by Sunil Bali, 11-10-15

Several months ago, I told one of my clients that they were no longer on my Preferred Client List.

The problem was that I was being asked to jump through a series of pointless hoops, whilst being subjected to a 20% reduction in my fees.

My client responded by telling me, "But everyone else has agreed to the new terms."

The problem with herd behaviour is that its about survival and ultimately leads to frustration rather than fulfilment. There’s no point in gaining a client if you lose your soul.

Leadership expert Dr. Barry Brownstein says, "Its important to let people know what you can do and what you stand for, but its also important to let them know what you can’t do and what you won’t stand for."

Brownstein advises everyone to make a Declaration of Inner Dependence and to dismiss whatever insults your soul.

This means pulling the plug on toxic relationships, dream stealers and any form of psychic pollution that comes your way.

I’ve found that telling your truth and extricating yourself from the shackles of conformity, allow you to be more creative and add more value, resulting in customers who want to reward your authenticity with open wallets.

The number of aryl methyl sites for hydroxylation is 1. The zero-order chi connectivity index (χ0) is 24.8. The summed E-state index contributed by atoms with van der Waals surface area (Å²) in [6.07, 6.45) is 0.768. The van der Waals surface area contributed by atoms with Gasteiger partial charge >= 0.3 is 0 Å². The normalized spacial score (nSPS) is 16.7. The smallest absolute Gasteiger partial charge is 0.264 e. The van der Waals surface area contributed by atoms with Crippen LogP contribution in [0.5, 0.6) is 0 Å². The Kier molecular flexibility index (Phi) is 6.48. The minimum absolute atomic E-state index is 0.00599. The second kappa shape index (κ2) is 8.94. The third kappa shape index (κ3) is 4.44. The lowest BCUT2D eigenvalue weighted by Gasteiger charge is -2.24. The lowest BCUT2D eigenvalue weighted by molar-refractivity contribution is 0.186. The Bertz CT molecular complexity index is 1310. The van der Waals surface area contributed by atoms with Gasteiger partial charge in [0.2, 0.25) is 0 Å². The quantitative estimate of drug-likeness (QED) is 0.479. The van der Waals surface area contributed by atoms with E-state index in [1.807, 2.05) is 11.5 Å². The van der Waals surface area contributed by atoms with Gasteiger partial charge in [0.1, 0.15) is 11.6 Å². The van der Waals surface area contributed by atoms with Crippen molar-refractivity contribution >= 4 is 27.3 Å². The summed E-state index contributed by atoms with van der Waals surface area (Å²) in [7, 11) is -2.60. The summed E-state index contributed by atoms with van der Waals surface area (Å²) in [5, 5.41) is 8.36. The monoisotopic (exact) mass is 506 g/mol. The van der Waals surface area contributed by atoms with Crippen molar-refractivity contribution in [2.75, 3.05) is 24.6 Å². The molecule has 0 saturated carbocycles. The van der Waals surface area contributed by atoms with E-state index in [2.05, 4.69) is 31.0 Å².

The flip side of the authenticity coin is that you don’t want to come to the end of your life and realize that you lived someone else’s dream, simply because you didn’t have the courage of your convictions.

Ps. This week the aforementioned client asked to do business with me again at my usual fee rate ….. without a hoop in site.


There was a man who had worked all of his life and had saved all of his money.

He was a real miser who loved hoarding money more than anything else. But as he didn’t trust banks he kept all his money at home in a safe.

Before he died, he made his wife promise him that she would put all his money in the coffin with him.

A year later the man died.

At the end of the funeral service, just as the undertakers were about to close the coffin, his wife said, "Wait a minute!"

She walked over to the coffin with an envelope, which she placed inside the coffin.

After the burial the widow’s best friend said to her, "I hope you weren’t crazy enough to put all that money in there with that stingy old man."

She said, "I’m a good Christian, and can’t lie. I did as I had promised him and put the money in the coffin with him.’

"You mean to tell me you put every cent of his money in the coffin with him?’

"I sure did," said the widow. "I got it all together, put it into my account and I wrote him a cheque.”

My Gran asked me what I wanted for my birthday. I said "Something Cuban". So she bought me a Che Guevara shirt and a beret.

Clothes, but no cigar.